Handspring Puppet Company: Imagination and Genius

I have the dubious honour of living in a sleepy little town in the Eastern Cape, which every year hosts the biggest Arts Festival in South Africa. So I have seen the Handspring Puppet Company in action, live. The last play I saw of theirs was Tall Horse, about a giraffe in the London zoo, but I haven’t seen their new play, War Horse, which is currently debuting on Broadway. This one is about an actual horse and from the video clips that I have seen it looks amazing:

The company was founded in 1981, by four lads from Cape Town, and has leapt from success to success ever since then. This latest work is a collaboration between Handspring, who designed the horse, and acclaimed English theatre choreographer Tony Sedgewick, who was in charge of ‘horse choreography.’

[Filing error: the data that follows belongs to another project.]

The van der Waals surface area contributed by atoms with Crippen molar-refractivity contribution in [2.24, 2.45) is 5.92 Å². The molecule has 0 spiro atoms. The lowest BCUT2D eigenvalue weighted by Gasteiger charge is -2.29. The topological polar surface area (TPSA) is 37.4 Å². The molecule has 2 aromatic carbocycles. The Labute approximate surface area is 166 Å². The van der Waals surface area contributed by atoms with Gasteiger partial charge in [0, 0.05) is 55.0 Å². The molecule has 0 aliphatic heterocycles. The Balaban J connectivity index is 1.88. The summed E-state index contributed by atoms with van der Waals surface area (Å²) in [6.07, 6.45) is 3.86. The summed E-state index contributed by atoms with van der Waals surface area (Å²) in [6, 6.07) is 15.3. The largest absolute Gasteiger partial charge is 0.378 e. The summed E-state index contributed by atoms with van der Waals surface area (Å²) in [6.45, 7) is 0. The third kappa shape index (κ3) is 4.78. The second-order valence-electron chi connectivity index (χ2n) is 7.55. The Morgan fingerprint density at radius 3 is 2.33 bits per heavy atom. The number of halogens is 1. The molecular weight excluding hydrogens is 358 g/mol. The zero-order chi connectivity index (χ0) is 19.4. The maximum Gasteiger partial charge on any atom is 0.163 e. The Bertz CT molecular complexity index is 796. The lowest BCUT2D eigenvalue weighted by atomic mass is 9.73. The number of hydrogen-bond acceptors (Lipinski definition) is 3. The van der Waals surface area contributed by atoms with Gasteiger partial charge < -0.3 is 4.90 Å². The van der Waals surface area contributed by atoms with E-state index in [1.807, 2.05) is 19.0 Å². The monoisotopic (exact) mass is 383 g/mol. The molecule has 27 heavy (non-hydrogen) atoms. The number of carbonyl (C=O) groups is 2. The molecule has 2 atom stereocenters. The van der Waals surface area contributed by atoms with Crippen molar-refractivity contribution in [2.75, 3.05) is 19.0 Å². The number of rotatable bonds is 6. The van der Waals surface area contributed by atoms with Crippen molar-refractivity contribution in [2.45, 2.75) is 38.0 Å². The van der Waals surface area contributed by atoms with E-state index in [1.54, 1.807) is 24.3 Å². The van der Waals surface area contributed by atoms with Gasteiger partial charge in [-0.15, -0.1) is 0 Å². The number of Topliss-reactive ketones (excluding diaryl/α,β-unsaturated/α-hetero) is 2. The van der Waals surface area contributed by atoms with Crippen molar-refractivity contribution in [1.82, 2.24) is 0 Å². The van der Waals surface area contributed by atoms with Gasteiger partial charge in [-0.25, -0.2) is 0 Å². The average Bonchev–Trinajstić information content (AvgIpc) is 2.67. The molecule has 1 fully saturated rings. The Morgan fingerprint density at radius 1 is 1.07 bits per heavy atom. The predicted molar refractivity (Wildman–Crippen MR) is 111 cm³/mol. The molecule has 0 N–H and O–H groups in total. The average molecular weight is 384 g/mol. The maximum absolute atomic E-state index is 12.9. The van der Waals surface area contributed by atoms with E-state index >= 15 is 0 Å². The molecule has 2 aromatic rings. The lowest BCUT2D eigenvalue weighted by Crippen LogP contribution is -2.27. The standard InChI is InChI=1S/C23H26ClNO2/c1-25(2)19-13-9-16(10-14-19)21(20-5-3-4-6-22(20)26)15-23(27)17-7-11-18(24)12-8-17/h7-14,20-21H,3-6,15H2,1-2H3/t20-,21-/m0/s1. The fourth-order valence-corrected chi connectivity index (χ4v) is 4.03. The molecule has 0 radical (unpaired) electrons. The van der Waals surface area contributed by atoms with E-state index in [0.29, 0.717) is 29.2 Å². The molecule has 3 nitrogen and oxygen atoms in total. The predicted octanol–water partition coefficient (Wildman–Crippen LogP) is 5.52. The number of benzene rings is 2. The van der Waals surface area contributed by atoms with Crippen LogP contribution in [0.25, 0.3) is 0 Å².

Image via: This is London

The design for the horse grew out of a previous design: that of the hyena used in Faustus of Africa, but imagined on a much grander scale. Adrian Kohler and Basil Jones, two of the founders of handspring, gave a TED talk on the growth of the puppet from hyena to horse:

There is a magical moment in all of their productions, when you forget about the people who are manipulating the puppet and it takes on a life of its own. It always amazes me how they are able to wring such genuine emotion from a mere construction of cloth, wood and leather. The TED video goes some way in explaining how it is done, especially when they describe the movement of a horse’s ears and how it conveys feeling, but it in no way compares to seeing it live.

Image via: The Telegraph

The creators describe their puppetry as ‘emotional engineering’, bringing life to the inanimate. Even though no attempt is made to disguise the actors who control the puppet, somehow they fade into the background and the puppet takes centre stage.

If you’re interested in puppetry, check out this dancing Grover or Mario and Yoshi puppet costume

Via: TED